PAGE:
In Yemen, poetic riddles are popular in different areas, especially in the middle regions and parts of the south, specifically southern Ibb, al-Baydha, Dhamar, Yafa and Shabwa. The art of writing poetic riddles has developed and is close to, at times even integrated into, poetry and zamils in the areas where folk poetry is still being produced and performed. Riddles can also be found during the balah sessions,[10] where poets exchanged riddles and tried to solve them within the context of a conversation, starting with the introduction of a riddle through poetry. This is too wordy – perhaps edit down to: This is called ‘the invention’, and the answer to the riddle must be given as a poetic response.

In this context, folk poetic riddles have different names in different areas: ‘riddles’, ‘guessing games’, or ‘bazel’. Bazel can be applied to two overlapping definitions within the content of the riddle, is the name for a riddle that is presented in the form of poetry, and the object of the riddle itself.

The literal meaning of the word bazel in Arabic is a hawkor a camel bearing its teeth, but the word is not defined as such in the spoken language.[11] The word has taken on an idiomatic meaning to refer to riddles that are presented in poetry.  The balah sessions are environments for the exchange of bazels, but, in the areas that do not have balah traditions, the riddles performance is different, with the formal elements of the balah/bazel session remaining the same. Al-Baradouni classified the riddles that are included into three categories. The first is a challenge in the form of poetry, such as the balah/bazel; the second is a puzzle for the purpose of entertainment; while the third is a social gathering that might have organized riddles in the form of a story.[12] It should be noted that these categories might overlap depending on the social context. In addition, there have been many changes to these traditional riddle gatherings due to the spread of social media, creating a new medium for the exchange of riddles, shifting the exchange from face-to-face oral exchange to interactive written exchange.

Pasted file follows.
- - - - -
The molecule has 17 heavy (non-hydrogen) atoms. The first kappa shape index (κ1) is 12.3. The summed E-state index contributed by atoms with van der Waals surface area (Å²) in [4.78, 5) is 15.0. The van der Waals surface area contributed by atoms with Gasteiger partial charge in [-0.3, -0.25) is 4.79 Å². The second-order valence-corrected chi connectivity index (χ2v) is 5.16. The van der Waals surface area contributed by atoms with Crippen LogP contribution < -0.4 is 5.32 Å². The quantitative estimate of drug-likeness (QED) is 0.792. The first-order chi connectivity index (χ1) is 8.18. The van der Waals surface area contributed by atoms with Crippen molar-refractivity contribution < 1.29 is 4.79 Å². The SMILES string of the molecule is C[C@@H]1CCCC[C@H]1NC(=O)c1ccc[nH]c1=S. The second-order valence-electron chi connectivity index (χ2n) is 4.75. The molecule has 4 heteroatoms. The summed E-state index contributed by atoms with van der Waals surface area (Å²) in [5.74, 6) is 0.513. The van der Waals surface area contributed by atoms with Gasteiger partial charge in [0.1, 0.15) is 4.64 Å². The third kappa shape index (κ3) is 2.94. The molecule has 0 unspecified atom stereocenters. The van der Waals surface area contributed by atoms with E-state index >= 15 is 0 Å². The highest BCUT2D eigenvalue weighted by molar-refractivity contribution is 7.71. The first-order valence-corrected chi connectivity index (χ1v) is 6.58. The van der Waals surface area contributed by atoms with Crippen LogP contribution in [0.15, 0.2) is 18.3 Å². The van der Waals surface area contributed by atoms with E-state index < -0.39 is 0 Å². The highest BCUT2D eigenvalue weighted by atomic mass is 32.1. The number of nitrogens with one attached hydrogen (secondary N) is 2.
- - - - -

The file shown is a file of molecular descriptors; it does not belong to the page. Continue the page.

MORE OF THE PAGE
Usually a bazel is presented in more than two verses of poetry. Folk poets in areas where riddle poetry is popular focus a lot on writing and documenting bazels and challenging other poets to find the answer and write a poem in response that uses the same style of poetry, in the form mentioned above (the invention and the answer). Sometimes the poet will include the bazel within a folk poem, mentioning the bazel in the introduction to the zamil before presenting the main idea of the zamil. The bazel usually starts with a famous opening line, “Let me tell you about a bazel”, “Can you guess this bazel?” or “Can you guess this thing?” In this way, the performer or poet draws the attention of the listener to hear the riddle. The word in the first line in Arabic means ‘to give a ruling on’, or ‘the answer to’, the riddle that comes next.[13]